Rick: Wow, I haven’t seen that much slow-motion dodging since “The Matrix.” I’m not saying Windows 10 won’t offer incremental improvements, merely that Microsoft continues to trot out features most users won’t care about, while never addressing the pain points that users experience every day. Recently I was heading out the door for a meeting; I went to shut down my laptop so I could slip it into my travel bag. Windows chose that moment to install a mammoth update, without asking my permission, without letting me opt out or delay it until later. I literally had to carry my open laptop with me for 15 minutes, all the while staring at Windows’ dire warnings about shutting down before the operation is complete. I understand that new features are both necessary and sexy from a marketing perspective, but I just want my OS to work reliably and stay the hell out of my way. You, on the other hand, seem to be impressed by virtual desktops, which is like Microsoft saying, “And with Windows 10, you get a free digital watch!”
Dave: First of all, stop lying. You don’t go to “meetings,” unless that’s your code word for refilling your bowl of Cheetos. But I’ll concede that Microsoft handles updates pretty poorly — that happens to me as well. I ignore the dire warning and simply turn off my laptop. Unlike you, I have places to be, and I’m not going to be late because programmers at Microsoft aren’t respectful of my time. The bottom line is that yes, it would be great if Microsoft would focus on the fundamentals and fix the real annoyances in Windows: indecipherable error messages, forced updates at shutdown, programs “stealing focus” so you end up typing into the wrong window when a dialog box appears and takes over your screen. But many of the other “Windows issues” you complain about aren’t a problem with Windows itself at all, but are rather caused by peripherals, network connections, and third party software — things Microsoft has virtually no control over. And those persistent problems are not a reason to stay rooted in the past, clinging desperately to an old operating system. I, for one, welcome the imminent arrival of Windows 10.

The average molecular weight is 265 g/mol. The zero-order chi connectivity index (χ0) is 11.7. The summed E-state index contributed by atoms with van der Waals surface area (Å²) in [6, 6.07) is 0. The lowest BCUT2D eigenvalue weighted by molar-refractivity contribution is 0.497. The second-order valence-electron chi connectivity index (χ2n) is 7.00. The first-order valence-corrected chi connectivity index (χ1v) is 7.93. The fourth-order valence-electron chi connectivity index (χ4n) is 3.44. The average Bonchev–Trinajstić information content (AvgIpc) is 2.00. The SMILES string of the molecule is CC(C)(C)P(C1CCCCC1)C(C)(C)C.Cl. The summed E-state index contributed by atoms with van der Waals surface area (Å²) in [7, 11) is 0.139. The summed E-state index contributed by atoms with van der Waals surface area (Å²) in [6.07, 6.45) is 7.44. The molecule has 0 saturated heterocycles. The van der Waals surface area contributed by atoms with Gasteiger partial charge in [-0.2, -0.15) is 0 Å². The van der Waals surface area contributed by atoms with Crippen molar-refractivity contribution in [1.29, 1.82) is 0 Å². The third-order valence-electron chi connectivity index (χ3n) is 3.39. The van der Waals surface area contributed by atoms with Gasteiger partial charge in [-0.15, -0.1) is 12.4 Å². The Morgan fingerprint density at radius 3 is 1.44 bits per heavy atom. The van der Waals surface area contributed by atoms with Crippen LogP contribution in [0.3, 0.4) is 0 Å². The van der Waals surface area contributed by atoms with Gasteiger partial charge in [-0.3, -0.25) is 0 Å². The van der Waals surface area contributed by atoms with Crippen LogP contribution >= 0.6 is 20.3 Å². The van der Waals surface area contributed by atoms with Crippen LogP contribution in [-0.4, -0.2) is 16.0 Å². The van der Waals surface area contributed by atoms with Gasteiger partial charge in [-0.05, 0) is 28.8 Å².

Who won? We’d love to hear from you. Weigh in with your opinion in the comments, or tweet @davejoh.
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Photo credits: Microsoft